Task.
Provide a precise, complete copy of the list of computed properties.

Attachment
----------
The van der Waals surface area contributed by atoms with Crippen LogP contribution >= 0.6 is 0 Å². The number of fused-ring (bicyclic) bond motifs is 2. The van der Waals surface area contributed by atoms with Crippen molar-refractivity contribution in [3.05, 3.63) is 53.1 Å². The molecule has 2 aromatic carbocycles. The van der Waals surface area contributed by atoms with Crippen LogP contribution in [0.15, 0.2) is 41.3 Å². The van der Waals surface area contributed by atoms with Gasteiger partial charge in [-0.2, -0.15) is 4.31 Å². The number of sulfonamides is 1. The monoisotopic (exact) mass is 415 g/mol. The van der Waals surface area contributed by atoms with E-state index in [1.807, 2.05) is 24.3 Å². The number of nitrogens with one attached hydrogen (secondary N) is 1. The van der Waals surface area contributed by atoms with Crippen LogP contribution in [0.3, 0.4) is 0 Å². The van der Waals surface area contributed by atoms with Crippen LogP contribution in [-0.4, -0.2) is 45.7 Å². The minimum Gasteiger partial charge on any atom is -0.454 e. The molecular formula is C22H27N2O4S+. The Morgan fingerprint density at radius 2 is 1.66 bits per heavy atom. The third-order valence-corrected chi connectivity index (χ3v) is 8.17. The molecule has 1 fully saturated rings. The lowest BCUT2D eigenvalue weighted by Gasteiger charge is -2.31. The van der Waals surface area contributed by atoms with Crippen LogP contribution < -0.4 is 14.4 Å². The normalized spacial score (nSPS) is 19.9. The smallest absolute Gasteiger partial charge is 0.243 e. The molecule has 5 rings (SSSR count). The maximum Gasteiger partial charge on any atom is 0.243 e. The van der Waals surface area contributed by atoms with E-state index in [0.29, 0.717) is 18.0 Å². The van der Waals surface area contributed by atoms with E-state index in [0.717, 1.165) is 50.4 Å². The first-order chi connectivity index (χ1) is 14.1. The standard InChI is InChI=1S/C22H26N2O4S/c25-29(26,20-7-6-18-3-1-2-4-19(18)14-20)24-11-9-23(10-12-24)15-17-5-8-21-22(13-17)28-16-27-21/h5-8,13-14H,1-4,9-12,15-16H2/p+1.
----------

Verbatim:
The van der Waals surface area contributed by atoms with Crippen LogP contribution >= 0.6 is 0 Å². The number of fused-ring (bicyclic) bond motifs is 2. The van der Waals surface area contributed by atoms with Crippen molar-refractivity contribution in [3.05, 3.63) is 53.1 Å². The molecule has 2 aromatic carbocycles. The van der Waals surface area contributed by atoms with Crippen LogP contribution in [0.15, 0.2) is 41.3 Å². The van der Waals surface area contributed by atoms with Gasteiger partial charge in [-0.2, -0.15) is 4.31 Å². The number of sulfonamides is 1. The monoisotopic (exact) mass is 415 g/mol. The van der Waals surface area contributed by atoms with E-state index in [1.807, 2.05) is 24.3 Å². The number of nitrogens with one attached hydrogen (secondary N) is 1. The van der Waals surface area contributed by atoms with Crippen LogP contribution in [0.3, 0.4) is 0 Å². The van der Waals surface area contributed by atoms with Crippen LogP contribution in [-0.4, -0.2) is 45.7 Å². The minimum Gasteiger partial charge on any atom is -0.454 e. The molecular formula is C22H27N2O4S+. The Morgan fingerprint density at radius 2 is 1.66 bits per heavy atom. The third-order valence-corrected chi connectivity index (χ3v) is 8.17. The molecule has 1 fully saturated rings. The lowest BCUT2D eigenvalue weighted by Gasteiger charge is -2.31. The van der Waals surface area contributed by atoms with Crippen LogP contribution < -0.4 is 14.4 Å². The normalized spacial score (nSPS) is 19.9. The smallest absolute Gasteiger partial charge is 0.243 e. The molecule has 5 rings (SSSR count). The maximum Gasteiger partial charge on any atom is 0.243 e. The van der Waals surface area contributed by atoms with E-state index in [0.29, 0.717) is 18.0 Å². The van der Waals surface area contributed by atoms with E-state index in [0.717, 1.165) is 50.4 Å². The first-order chi connectivity index (χ1) is 14.1. The standard InChI is InChI=1S/C22H26N2O4S/c25-29(26,20-7-6-18-3-1-2-4-19(18)14-20)24-11-9-23(10-12-24)15-17-5-8-21-22(13-17)28-16-27-21/h5-8,13-14H,1-4,9-12,15-16H2/p+1.